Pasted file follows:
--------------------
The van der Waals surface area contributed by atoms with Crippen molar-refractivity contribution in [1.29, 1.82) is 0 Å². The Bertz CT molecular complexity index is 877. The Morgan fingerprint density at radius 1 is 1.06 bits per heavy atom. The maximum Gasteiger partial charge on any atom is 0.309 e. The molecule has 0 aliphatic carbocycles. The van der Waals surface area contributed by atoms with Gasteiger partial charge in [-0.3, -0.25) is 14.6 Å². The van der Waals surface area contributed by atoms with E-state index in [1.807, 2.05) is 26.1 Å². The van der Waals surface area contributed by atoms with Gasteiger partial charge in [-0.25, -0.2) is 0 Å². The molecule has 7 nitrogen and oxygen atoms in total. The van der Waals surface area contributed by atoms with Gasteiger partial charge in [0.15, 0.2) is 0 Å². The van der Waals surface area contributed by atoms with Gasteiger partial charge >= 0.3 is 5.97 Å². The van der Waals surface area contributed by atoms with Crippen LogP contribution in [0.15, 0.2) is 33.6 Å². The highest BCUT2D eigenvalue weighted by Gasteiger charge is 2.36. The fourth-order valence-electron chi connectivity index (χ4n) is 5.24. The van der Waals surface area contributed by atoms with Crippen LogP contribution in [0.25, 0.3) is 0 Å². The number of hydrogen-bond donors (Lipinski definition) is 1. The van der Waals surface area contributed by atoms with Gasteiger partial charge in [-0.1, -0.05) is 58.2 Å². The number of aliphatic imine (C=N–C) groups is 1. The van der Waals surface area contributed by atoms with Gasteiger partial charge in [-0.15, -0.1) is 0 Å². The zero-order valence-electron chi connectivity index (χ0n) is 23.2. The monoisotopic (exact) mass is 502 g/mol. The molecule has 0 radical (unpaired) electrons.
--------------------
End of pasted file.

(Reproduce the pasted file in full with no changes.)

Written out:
The van der Waals surface area contributed by atoms with Crippen molar-refractivity contribution in [1.29, 1.82) is 0 Å². The Bertz CT molecular complexity index is 877. The Morgan fingerprint density at radius 1 is 1.06 bits per heavy atom. The maximum Gasteiger partial charge on any atom is 0.309 e. The molecule has 0 aliphatic carbocycles. The van der Waals surface area contributed by atoms with Gasteiger partial charge in [-0.3, -0.25) is 14.6 Å². The van der Waals surface area contributed by atoms with E-state index in [1.807, 2.05) is 26.1 Å². The van der Waals surface area contributed by atoms with Gasteiger partial charge in [-0.25, -0.2) is 0 Å². The molecule has 7 nitrogen and oxygen atoms in total. The van der Waals surface area contributed by atoms with Gasteiger partial charge in [0.15, 0.2) is 0 Å². The van der Waals surface area contributed by atoms with Gasteiger partial charge >= 0.3 is 5.97 Å². The van der Waals surface area contributed by atoms with Crippen LogP contribution in [0.15, 0.2) is 33.6 Å². The highest BCUT2D eigenvalue weighted by Gasteiger charge is 2.36. The fourth-order valence-electron chi connectivity index (χ4n) is 5.24. The van der Waals surface area contributed by atoms with Crippen LogP contribution in [0.25, 0.3) is 0 Å². The number of hydrogen-bond donors (Lipinski definition) is 1. The van der Waals surface area contributed by atoms with Gasteiger partial charge in [-0.1, -0.05) is 58.2 Å². The number of aliphatic imine (C=N–C) groups is 1. The van der Waals surface area contributed by atoms with Gasteiger partial charge in [-0.15, -0.1) is 0 Å². The zero-order valence-electron chi connectivity index (χ0n) is 23.2. The monoisotopic (exact) mass is 502 g/mol. The molecule has 0 radical (unpaired) electrons.